In vitro dissolution testing is used to characterize drug compounds throughout their development. In early drug development it is used to support the choice of a particular formulation. During drug production it is a critical component of the quality control process and is used to assess the changes in manufacturing processes or formulation. In order for dissolution results to be meaningful at each stage, the test and the process need to be reliable, consistent, predictive and accurate.
Filtration as the only sample preparation step plays an important role in the dissolution process, yet this step is often taken for granted. The choice of frits or syringe filters is often based on experience with previous formulations or availability in the lab. Selecting the wrong filter can result in inadequate filtration, low analyte recovery, solvent incompatibility or extractables that reduce accuracy and reproducibility. The wrong pore size or device can result in clogging that can adversely affect throughput and sample processing.
This seminar describes different membrane characteristics and provides guidance in selecting the right filtration devices for sample preparation following in vitro dissolution. Problems that result from using the wrong filter are presented along with steps one can take to solve each problem. Filter characteristics that affect drug recovery and downstream analysis, such as non-specific binding and extractable levels, are presented. Steps one can take to optimize throughput and reduce downtime are addressed including a discussion on membrane properties and guidance on the use of multi-layer and automation compatible filters. Recommendations are presented for choosing the right sample preparation device that will help improve throughput, reduce sample processing time and enhance test accuracy and reproducibility.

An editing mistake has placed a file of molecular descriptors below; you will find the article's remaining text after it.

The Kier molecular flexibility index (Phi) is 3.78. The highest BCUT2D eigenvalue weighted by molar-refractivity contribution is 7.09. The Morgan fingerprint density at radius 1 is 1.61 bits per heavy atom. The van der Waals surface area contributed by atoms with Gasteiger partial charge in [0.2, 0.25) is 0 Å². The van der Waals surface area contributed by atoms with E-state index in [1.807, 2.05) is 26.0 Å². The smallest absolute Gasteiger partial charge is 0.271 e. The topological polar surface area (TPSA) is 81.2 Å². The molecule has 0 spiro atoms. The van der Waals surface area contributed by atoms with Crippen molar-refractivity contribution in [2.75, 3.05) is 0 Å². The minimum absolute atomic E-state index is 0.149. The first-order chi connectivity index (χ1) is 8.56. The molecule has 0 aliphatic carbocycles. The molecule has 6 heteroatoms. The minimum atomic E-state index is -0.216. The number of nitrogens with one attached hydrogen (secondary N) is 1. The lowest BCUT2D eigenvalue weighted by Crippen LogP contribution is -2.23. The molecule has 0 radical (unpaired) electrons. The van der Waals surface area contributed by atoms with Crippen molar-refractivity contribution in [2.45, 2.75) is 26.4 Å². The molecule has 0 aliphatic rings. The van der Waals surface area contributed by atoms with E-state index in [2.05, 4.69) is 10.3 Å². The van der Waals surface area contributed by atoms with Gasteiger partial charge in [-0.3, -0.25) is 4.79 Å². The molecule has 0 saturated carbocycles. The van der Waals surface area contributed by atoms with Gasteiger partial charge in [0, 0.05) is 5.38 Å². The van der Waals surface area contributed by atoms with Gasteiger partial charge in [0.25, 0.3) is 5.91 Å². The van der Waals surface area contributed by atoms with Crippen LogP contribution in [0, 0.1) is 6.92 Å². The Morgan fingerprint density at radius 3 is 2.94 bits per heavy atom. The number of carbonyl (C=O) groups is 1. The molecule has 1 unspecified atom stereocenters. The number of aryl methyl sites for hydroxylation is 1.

Vivek Joshi, Ph.D.
Applications and Market Adoption Manager
Vivek Joshi, Ph.D. is an Applications and Market Adoption Manager, developing new products and applications for products that span analytical workflows, molecular and protein science workflows and cell culture workflows. Before joining our team, Dr. Joshi worked on high throughput LC‐MS applications at ArQule. Dr. Joshi’s doctoral research focused on molecularly imprinted polymers (MIPs), and he completed postdoctoral studies of MIPs and capillary electrochromatography. Recently, Dr. Joshi was the presenter of a sample preparation module as part of the Drug Dissolution Training offered by the United States Pharmacopeia (USP).
Research and disease areas